Cyber Security News 2nd week October 2016

  1. Indo-Pak cyber war continues: Patriotic Indian hackers continue to damage crucial Pakistani websites. They have been defacing Pakistani Govt. websites and launching Ransomware attacks. Pakistan has been responding and at least 50 IT companies in Hyderabad have come under cyber-attacks from Pakistan-based hackers over the past 10 days, the Society for Cyberabad Security Council (SCSC) revealed. The Cyber Security Forum officials said Pakistani hackers have used servers in Turkey, Somalia and Saudi Arabia to launch attacks. Meanwhile in Delhi – Pakistan Cyber Army tried but failed to breach the Delhi Police website and steal the GPS data of the PCR vans.
  1. Air Force computer outage hits drone center: The US Air Force is investigating the failure of its classified computer network at Creech Air Force Base, a key nerve center for worldwide drone and targeted killing operations mainly in Syria, Afghanistan, Pakistan and Somalia. Military officials would not say whether the critical failure was due to internal technical issues, a cyberattack, or something else. Within weeks of the network crash at Creech, there were a series of airstrikes that went terribly wrong. It will be difficult to connect these events with each other. The investigation into the issue is ongoing.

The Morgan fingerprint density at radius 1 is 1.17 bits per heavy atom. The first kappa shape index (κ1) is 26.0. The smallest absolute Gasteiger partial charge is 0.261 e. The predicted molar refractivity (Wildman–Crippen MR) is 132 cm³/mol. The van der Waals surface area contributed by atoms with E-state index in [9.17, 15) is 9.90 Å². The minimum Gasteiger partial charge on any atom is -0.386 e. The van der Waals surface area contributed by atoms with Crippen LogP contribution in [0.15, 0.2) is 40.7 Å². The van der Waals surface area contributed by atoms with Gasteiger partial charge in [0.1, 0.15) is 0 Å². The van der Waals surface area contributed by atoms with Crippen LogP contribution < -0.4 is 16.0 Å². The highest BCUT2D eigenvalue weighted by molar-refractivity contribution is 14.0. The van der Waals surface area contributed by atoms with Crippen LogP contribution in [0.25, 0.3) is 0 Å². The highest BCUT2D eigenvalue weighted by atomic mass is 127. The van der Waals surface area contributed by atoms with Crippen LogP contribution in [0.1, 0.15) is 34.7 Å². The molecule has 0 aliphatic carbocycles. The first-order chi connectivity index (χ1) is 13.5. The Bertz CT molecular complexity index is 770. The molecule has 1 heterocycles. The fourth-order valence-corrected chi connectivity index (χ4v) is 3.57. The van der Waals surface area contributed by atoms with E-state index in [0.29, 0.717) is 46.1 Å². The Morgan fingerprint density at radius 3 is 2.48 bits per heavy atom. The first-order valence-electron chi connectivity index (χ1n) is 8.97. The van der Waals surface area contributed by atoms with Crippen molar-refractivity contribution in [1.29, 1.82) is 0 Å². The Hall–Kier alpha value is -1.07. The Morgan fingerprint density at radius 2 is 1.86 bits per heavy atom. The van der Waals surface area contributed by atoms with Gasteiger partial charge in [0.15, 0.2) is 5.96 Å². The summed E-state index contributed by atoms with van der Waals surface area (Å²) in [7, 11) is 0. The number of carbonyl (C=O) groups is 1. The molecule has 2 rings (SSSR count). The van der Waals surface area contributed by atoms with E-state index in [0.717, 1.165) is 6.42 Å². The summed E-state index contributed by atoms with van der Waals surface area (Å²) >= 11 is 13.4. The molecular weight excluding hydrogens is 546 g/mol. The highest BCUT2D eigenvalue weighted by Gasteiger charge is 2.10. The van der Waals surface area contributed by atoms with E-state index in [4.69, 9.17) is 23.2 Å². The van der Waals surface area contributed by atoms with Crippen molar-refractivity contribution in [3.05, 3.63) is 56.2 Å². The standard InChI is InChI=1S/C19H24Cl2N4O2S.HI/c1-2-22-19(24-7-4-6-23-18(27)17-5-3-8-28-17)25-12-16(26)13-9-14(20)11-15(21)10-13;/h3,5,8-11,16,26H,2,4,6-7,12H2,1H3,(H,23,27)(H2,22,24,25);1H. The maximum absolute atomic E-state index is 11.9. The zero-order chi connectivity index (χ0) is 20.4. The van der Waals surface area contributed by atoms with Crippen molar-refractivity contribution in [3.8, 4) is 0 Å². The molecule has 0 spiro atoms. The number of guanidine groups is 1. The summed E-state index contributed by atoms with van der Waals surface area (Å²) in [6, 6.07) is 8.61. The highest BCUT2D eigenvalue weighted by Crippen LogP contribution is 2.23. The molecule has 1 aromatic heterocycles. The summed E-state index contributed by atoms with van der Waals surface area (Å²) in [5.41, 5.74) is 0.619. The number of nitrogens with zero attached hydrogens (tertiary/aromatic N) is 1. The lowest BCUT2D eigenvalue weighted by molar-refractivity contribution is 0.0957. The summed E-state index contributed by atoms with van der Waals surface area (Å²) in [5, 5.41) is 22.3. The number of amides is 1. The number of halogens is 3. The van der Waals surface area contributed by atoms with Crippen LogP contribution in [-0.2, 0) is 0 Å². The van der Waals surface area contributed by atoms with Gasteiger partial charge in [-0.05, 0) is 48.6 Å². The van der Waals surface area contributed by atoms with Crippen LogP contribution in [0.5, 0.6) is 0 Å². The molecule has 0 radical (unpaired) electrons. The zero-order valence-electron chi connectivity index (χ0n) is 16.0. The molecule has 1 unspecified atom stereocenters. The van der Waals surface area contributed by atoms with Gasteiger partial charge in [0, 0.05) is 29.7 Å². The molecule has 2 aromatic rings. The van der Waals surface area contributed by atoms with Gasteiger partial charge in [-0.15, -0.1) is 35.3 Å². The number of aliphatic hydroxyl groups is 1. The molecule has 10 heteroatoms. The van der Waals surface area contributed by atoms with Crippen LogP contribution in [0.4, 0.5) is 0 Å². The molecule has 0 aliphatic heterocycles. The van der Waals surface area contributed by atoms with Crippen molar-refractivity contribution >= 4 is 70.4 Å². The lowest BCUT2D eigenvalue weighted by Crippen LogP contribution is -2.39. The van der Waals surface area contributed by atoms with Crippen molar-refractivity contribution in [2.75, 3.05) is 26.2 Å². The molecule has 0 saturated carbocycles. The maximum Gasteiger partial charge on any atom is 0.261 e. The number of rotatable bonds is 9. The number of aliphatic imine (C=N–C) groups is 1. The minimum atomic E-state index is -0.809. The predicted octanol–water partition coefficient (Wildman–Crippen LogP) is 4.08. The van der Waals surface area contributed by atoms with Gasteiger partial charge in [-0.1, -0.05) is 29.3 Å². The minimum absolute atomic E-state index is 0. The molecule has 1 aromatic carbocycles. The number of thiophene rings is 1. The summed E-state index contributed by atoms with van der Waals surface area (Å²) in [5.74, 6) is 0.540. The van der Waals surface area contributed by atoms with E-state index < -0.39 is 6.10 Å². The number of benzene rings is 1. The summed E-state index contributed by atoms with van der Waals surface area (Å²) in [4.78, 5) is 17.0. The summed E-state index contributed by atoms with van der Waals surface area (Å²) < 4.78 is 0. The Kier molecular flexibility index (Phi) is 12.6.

1. BlockChain.info Domain hijacked; site goes down: Blockchain.info, the world’s most popular Bitcoin wallet and Block Explorer service, was down for few hours last week. It is believed that a possible cyber-attack had disrupted the site. The site has more than 8 million Digital Wallet customers. It was a DNS issue that led to their Domain name getting hijacked. It could be possible that the attacker wanted to host a fake web page on the same domain in an effort to steal bitcoin wallet credentials. The site is back now and there is no statement from the Blockchain.info team that suggests any hacking or compromise of its users bitcoin wallets.